I’ve just found a letter written years ago in response to an article I wrote about edible members of the Hibiscus family (the Malvaceae). This refers to rosella leaves (Hibiscus sabdariffa), an icon of Australian backyards, and also peasant food or famine food in Bangladesh, Thailand and Burma. Rosella leaves helped Australian prisoners survive the second world war:
“To the Editor, Gardening Australia magazine,
I was particularly interested in your article on edible Hibiscus.
From your information I am enclosing an extract from a recent newsletter of our newsletter which has been running since 1946.
Our Regimental Medical Officer, Dr R. Richards, is still with us and has been President of our Association since its inception.
Mr G. Butler
15th October 2008″
Origin of the name ‘Hibiscus Leaves’
Many members know the story behind the name, but there are still some who don’t. Ian Painter wrote some time ago with a request for an explanation.
In the early days of captivity some of the lads expressed concern that their inadequate diet may render them impotent and unable to father children when they returned home. The R.M.O. knew the leaves to be non-toxic, so he suggested the lads should eat these in order to maintain their virility. At least this could do no harm, so these leaves were eaten happily.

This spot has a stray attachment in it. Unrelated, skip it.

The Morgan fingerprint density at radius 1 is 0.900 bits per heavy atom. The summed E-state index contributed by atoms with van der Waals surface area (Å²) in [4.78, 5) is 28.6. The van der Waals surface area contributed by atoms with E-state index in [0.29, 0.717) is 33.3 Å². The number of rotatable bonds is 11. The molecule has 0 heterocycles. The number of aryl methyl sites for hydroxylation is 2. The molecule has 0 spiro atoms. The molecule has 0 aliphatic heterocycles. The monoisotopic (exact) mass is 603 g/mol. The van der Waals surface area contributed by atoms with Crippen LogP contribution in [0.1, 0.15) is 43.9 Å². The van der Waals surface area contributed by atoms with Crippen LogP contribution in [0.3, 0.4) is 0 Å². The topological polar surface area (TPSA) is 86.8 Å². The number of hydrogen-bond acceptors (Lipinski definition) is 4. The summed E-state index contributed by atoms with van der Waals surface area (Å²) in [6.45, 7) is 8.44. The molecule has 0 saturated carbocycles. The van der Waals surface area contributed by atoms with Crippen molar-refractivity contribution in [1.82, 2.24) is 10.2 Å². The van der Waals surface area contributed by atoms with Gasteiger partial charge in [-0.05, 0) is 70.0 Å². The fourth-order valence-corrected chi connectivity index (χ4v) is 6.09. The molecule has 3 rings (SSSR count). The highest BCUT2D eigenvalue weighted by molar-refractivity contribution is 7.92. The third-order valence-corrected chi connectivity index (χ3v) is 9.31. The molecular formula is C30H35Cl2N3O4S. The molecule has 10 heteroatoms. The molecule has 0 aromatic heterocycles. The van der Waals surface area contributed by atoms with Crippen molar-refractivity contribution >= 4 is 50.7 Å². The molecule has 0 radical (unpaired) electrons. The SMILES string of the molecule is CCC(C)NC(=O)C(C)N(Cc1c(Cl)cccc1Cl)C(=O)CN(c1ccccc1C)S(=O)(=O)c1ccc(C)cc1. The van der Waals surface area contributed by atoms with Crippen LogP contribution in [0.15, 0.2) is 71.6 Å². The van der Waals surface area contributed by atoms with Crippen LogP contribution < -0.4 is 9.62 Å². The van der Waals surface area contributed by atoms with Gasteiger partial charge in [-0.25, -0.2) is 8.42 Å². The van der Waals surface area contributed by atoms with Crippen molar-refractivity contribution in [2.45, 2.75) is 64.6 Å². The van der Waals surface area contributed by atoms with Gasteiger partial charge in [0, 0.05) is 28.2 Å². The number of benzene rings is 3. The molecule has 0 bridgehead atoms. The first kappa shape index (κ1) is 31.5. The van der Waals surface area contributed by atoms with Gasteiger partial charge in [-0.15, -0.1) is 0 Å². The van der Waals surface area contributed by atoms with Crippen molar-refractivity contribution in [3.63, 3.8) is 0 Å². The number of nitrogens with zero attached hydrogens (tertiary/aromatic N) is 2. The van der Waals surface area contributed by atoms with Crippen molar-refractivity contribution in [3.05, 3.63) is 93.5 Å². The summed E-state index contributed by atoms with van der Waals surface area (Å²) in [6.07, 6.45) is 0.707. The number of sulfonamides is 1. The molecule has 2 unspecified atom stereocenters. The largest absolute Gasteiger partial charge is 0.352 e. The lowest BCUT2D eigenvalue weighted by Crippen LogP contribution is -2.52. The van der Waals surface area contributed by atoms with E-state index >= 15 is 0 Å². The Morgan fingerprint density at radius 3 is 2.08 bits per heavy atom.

When our Association was formed, in 1946, a newsletter was initiated by the first Secretary/ Editor, Scippy Maher. Items of interest, including reports of new additions to our families, were included.
Remembering the R.M.O.’s suggestion that hibiscus leaves would aid virility. Scippy named the newsletter and that’s been its name ever since.
No prizes for guessing the identity of the R.M.O!”
I’ve cooked rosella leaves in curries and stir fries. They’re tangy, a quality that earns them the name ‘sorrel’ in Africa (compare with European sorrel, Rumex acetosella, a sour-flavoured perennial vegetable). In West Africa and SE Asia rosella leaves are used for flavouring meals. The bright green leaves quickly turn yellow on contact with boiling water, another surprise for the uninitiated. Young leaves make good eating, and simmering them for 4-6 minutes makes them tender.
In SE Asia, young leaves and tender shoots are also eaten raw in salads and chutneys, added to curries and for seasoning some Malaysian dishes.
Many medicinal uses for rosella have been developed around the world. The calyxes, stems and leaves of rosella are antioxidant rich, calyxes especially so. Sudan tea, made from dried calyxes, is a particularly pleasant and healthy way to take these antioxidants. Like Hibiscus, rosella flowers contain mucilage, which makes a different kind of tea – one that relieves sore throats.
Of course, the main reason we grow rosellas is for the red, fleshy calyxes surrounding the flowers, and these make a wonderful jam. The jam recipe I use was published in this blog in 2012.
Other edible Hibiscus growing at Bellis, my home, include: